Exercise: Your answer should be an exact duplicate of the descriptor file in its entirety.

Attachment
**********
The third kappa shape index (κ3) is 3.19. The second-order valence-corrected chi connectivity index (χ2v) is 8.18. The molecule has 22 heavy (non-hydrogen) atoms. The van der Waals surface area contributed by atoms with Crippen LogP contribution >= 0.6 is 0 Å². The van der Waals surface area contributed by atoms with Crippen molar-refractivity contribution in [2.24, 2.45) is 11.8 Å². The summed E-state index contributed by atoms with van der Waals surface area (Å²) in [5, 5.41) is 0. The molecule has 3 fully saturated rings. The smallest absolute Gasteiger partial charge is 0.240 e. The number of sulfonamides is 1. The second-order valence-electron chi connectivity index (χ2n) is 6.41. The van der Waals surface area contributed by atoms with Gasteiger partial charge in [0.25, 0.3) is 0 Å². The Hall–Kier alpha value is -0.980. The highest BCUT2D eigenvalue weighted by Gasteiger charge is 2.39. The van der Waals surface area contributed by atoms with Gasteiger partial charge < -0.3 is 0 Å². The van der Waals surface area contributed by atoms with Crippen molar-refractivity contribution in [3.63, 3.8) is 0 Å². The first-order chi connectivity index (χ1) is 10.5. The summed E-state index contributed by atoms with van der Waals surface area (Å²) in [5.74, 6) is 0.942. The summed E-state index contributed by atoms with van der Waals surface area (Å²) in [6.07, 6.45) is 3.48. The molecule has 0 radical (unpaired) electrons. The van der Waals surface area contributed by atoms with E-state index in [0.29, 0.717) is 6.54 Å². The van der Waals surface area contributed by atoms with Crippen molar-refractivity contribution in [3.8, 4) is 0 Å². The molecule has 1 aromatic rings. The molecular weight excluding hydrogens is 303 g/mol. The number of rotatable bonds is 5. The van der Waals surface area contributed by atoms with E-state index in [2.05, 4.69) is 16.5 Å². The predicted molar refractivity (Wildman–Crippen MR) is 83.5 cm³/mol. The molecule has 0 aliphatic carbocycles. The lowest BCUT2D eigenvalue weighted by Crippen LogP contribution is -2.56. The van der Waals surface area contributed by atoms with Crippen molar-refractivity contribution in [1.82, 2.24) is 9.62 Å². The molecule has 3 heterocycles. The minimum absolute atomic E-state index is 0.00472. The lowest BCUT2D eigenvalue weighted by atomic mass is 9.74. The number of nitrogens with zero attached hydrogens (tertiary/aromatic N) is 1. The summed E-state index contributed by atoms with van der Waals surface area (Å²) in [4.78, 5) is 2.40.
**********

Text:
The third kappa shape index (κ3) is 3.19. The second-order valence-corrected chi connectivity index (χ2v) is 8.18. The molecule has 22 heavy (non-hydrogen) atoms. The van der Waals surface area contributed by atoms with Crippen LogP contribution >= 0.6 is 0 Å². The van der Waals surface area contributed by atoms with Crippen molar-refractivity contribution in [2.24, 2.45) is 11.8 Å². The summed E-state index contributed by atoms with van der Waals surface area (Å²) in [5, 5.41) is 0. The molecule has 3 fully saturated rings. The smallest absolute Gasteiger partial charge is 0.240 e. The number of sulfonamides is 1. The second-order valence-electron chi connectivity index (χ2n) is 6.41. The van der Waals surface area contributed by atoms with Gasteiger partial charge in [0.25, 0.3) is 0 Å². The Hall–Kier alpha value is -0.980. The highest BCUT2D eigenvalue weighted by Gasteiger charge is 2.39. The van der Waals surface area contributed by atoms with Gasteiger partial charge < -0.3 is 0 Å². The van der Waals surface area contributed by atoms with Crippen molar-refractivity contribution in [3.63, 3.8) is 0 Å². The first-order chi connectivity index (χ1) is 10.5. The summed E-state index contributed by atoms with van der Waals surface area (Å²) in [5.74, 6) is 0.942. The summed E-state index contributed by atoms with van der Waals surface area (Å²) in [6.07, 6.45) is 3.48. The molecule has 0 radical (unpaired) electrons. The van der Waals surface area contributed by atoms with E-state index in [0.29, 0.717) is 6.54 Å². The van der Waals surface area contributed by atoms with Crippen molar-refractivity contribution in [3.8, 4) is 0 Å². The molecule has 1 aromatic rings. The molecular weight excluding hydrogens is 303 g/mol. The number of rotatable bonds is 5. The van der Waals surface area contributed by atoms with E-state index in [2.05, 4.69) is 16.5 Å². The predicted molar refractivity (Wildman–Crippen MR) is 83.5 cm³/mol. The molecule has 0 aliphatic carbocycles. The lowest BCUT2D eigenvalue weighted by Crippen LogP contribution is -2.56. The van der Waals surface area contributed by atoms with Crippen molar-refractivity contribution in [1.82, 2.24) is 9.62 Å². The molecule has 3 heterocycles. The minimum absolute atomic E-state index is 0.00472. The lowest BCUT2D eigenvalue weighted by atomic mass is 9.74. The number of nitrogens with zero attached hydrogens (tertiary/aromatic N) is 1. The summed E-state index contributed by atoms with van der Waals surface area (Å²) in [4.78, 5) is 2.40.